FIG. 1 is a front view of the weight and/or mass determining apparatus of the invention;
FIG. 2 is a typical circuit for rectifying the output voltage obtained from the apparatus of FIG. 1; and
FIG. 3 is a schematic diagram of the output voltage signal before and after rectification.
Now referring to FIG. 1, a pan or platform 10 is shown supporting an object 10 having a mass "M" to be measured.
At least one piezoelectric crystal 12 (two shown) supports, or otherwise is in vibrational contact with the pan 12.
At least one piezoelectric crystal 13 (two shown) supports or otherwise is in vibrational contact with piezoelectric crystals 12. An electrically isolating member 14 may be provided between the two types of crystals 12 and 13.
An excitation voltage "Ei " is impressed (arrow 15) upon crystal 13, causing it to vibrate at a given frequency.
Because crystal 12 is in vibratory contact with crystal 13, crystal 12 will likewise be caused to vibrate. Additionally, pan 10 and mass 11 will be caused to vibrate, since they are also in vibratory contact with crystals 12 and 13.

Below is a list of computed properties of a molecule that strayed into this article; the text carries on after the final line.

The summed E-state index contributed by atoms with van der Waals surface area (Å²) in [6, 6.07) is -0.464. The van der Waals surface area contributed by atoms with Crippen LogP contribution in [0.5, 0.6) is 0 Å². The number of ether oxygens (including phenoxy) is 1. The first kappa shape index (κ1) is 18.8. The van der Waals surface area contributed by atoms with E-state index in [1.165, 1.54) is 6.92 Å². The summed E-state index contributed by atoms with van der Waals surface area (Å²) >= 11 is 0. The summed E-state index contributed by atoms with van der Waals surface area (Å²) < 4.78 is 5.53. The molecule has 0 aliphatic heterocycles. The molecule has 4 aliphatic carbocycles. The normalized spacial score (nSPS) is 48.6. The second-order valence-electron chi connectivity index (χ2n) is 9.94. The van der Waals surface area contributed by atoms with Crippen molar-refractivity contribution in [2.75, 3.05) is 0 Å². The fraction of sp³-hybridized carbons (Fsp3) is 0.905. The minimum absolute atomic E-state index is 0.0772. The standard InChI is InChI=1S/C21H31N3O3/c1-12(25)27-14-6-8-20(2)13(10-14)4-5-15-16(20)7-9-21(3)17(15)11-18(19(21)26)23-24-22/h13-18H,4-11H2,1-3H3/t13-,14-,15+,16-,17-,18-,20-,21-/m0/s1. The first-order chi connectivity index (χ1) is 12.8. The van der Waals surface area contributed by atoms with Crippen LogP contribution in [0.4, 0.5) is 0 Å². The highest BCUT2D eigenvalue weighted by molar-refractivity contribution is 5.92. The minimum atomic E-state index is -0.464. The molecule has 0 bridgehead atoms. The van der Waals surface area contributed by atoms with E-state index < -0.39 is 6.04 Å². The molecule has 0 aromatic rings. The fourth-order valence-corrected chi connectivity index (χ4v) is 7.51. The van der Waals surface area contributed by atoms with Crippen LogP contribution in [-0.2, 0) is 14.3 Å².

Crystal 12 will vibrate at a frequency essentially the same as crystal 13.
Crystal 12 will produce an output voltage "Eo " (arrow 16) in response to the frequency signal being imparted to its by crystal 12. However, the amplitude of the output voltage "Eo " will vary in response to the weight (mass) being supported by crystal 12. When no object 11 is resting on platform 11, the output voltage "Eo " will only be a function of the "tare" or platform weight (mass).